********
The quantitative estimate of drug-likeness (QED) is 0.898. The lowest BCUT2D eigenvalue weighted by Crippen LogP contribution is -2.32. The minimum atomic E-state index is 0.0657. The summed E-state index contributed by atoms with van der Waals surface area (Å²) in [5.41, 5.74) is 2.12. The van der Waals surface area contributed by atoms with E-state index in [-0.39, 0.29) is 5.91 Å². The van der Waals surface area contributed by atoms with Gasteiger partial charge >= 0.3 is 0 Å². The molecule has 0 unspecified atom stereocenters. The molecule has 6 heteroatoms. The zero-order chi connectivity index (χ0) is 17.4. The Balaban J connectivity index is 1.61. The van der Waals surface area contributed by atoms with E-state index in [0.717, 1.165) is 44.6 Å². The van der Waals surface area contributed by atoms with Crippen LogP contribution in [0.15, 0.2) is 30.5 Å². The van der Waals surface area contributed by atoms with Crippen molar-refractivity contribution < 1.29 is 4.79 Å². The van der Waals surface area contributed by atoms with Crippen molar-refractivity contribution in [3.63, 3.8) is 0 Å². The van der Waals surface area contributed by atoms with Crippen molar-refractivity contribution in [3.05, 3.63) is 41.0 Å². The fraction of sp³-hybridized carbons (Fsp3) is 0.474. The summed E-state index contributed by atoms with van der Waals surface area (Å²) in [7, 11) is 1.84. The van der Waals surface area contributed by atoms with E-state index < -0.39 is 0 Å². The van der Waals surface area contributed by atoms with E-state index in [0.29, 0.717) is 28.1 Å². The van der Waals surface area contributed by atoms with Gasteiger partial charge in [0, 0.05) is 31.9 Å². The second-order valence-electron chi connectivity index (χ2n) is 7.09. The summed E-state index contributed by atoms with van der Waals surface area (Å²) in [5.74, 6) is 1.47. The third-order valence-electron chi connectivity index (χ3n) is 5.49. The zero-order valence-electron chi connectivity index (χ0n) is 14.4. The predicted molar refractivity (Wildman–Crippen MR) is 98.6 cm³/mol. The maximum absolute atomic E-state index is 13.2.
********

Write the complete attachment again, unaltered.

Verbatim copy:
The quantitative estimate of drug-likeness (QED) is 0.898. The lowest BCUT2D eigenvalue weighted by Crippen LogP contribution is -2.32. The minimum atomic E-state index is 0.0657. The summed E-state index contributed by atoms with van der Waals surface area (Å²) in [5.41, 5.74) is 2.12. The van der Waals surface area contributed by atoms with E-state index in [-0.39, 0.29) is 5.91 Å². The van der Waals surface area contributed by atoms with Gasteiger partial charge >= 0.3 is 0 Å². The molecule has 0 unspecified atom stereocenters. The molecule has 6 heteroatoms. The zero-order chi connectivity index (χ0) is 17.4. The Balaban J connectivity index is 1.61. The van der Waals surface area contributed by atoms with E-state index in [0.717, 1.165) is 44.6 Å². The van der Waals surface area contributed by atoms with Crippen LogP contribution in [0.15, 0.2) is 30.5 Å². The van der Waals surface area contributed by atoms with Crippen molar-refractivity contribution < 1.29 is 4.79 Å². The van der Waals surface area contributed by atoms with Crippen molar-refractivity contribution in [3.63, 3.8) is 0 Å². The van der Waals surface area contributed by atoms with Crippen molar-refractivity contribution in [3.05, 3.63) is 41.0 Å². The fraction of sp³-hybridized carbons (Fsp3) is 0.474. The summed E-state index contributed by atoms with van der Waals surface area (Å²) in [7, 11) is 1.84. The van der Waals surface area contributed by atoms with E-state index < -0.39 is 0 Å². The van der Waals surface area contributed by atoms with E-state index in [0.29, 0.717) is 28.1 Å². The van der Waals surface area contributed by atoms with Gasteiger partial charge in [0, 0.05) is 31.9 Å². The second-order valence-electron chi connectivity index (χ2n) is 7.09. The summed E-state index contributed by atoms with van der Waals surface area (Å²) in [5.74, 6) is 1.47. The third-order valence-electron chi connectivity index (χ3n) is 5.49. The zero-order valence-electron chi connectivity index (χ0n) is 14.4. The predicted molar refractivity (Wildman–Crippen MR) is 98.6 cm³/mol. The maximum absolute atomic E-state index is 13.2.